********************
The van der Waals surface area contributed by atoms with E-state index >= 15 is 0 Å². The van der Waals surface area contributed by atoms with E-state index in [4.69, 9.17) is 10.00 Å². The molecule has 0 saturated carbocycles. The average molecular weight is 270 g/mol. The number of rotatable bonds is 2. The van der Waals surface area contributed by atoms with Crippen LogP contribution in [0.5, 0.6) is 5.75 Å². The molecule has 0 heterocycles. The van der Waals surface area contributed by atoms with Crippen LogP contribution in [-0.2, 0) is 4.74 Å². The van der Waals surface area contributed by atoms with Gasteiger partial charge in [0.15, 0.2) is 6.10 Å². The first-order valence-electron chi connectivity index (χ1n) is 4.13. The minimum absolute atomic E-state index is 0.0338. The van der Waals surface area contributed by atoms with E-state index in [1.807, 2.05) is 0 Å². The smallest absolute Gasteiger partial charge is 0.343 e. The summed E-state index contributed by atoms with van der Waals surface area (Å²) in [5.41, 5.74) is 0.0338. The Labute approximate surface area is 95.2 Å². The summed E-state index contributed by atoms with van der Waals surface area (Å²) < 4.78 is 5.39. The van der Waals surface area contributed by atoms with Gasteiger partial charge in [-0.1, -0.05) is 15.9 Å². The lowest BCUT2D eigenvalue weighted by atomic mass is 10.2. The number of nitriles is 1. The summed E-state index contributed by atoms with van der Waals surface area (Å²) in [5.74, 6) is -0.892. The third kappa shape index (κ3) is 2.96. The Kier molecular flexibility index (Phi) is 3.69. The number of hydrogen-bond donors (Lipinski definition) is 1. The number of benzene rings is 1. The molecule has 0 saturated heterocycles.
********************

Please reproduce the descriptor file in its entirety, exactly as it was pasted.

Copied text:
The van der Waals surface area contributed by atoms with E-state index >= 15 is 0 Å². The van der Waals surface area contributed by atoms with E-state index in [4.69, 9.17) is 10.00 Å². The molecule has 0 saturated carbocycles. The average molecular weight is 270 g/mol. The number of rotatable bonds is 2. The van der Waals surface area contributed by atoms with Crippen LogP contribution in [0.5, 0.6) is 5.75 Å². The molecule has 0 heterocycles. The van der Waals surface area contributed by atoms with Crippen LogP contribution in [-0.2, 0) is 4.74 Å². The van der Waals surface area contributed by atoms with Gasteiger partial charge in [0.15, 0.2) is 6.10 Å². The first-order valence-electron chi connectivity index (χ1n) is 4.13. The minimum absolute atomic E-state index is 0.0338. The van der Waals surface area contributed by atoms with E-state index in [1.807, 2.05) is 0 Å². The smallest absolute Gasteiger partial charge is 0.343 e. The summed E-state index contributed by atoms with van der Waals surface area (Å²) in [5.41, 5.74) is 0.0338. The Labute approximate surface area is 95.2 Å². The summed E-state index contributed by atoms with van der Waals surface area (Å²) < 4.78 is 5.39. The van der Waals surface area contributed by atoms with Gasteiger partial charge in [-0.1, -0.05) is 15.9 Å². The lowest BCUT2D eigenvalue weighted by atomic mass is 10.2. The number of nitriles is 1. The summed E-state index contributed by atoms with van der Waals surface area (Å²) in [5.74, 6) is -0.892. The third kappa shape index (κ3) is 2.96. The Kier molecular flexibility index (Phi) is 3.69. The number of hydrogen-bond donors (Lipinski definition) is 1. The number of benzene rings is 1. The molecule has 0 saturated heterocycles.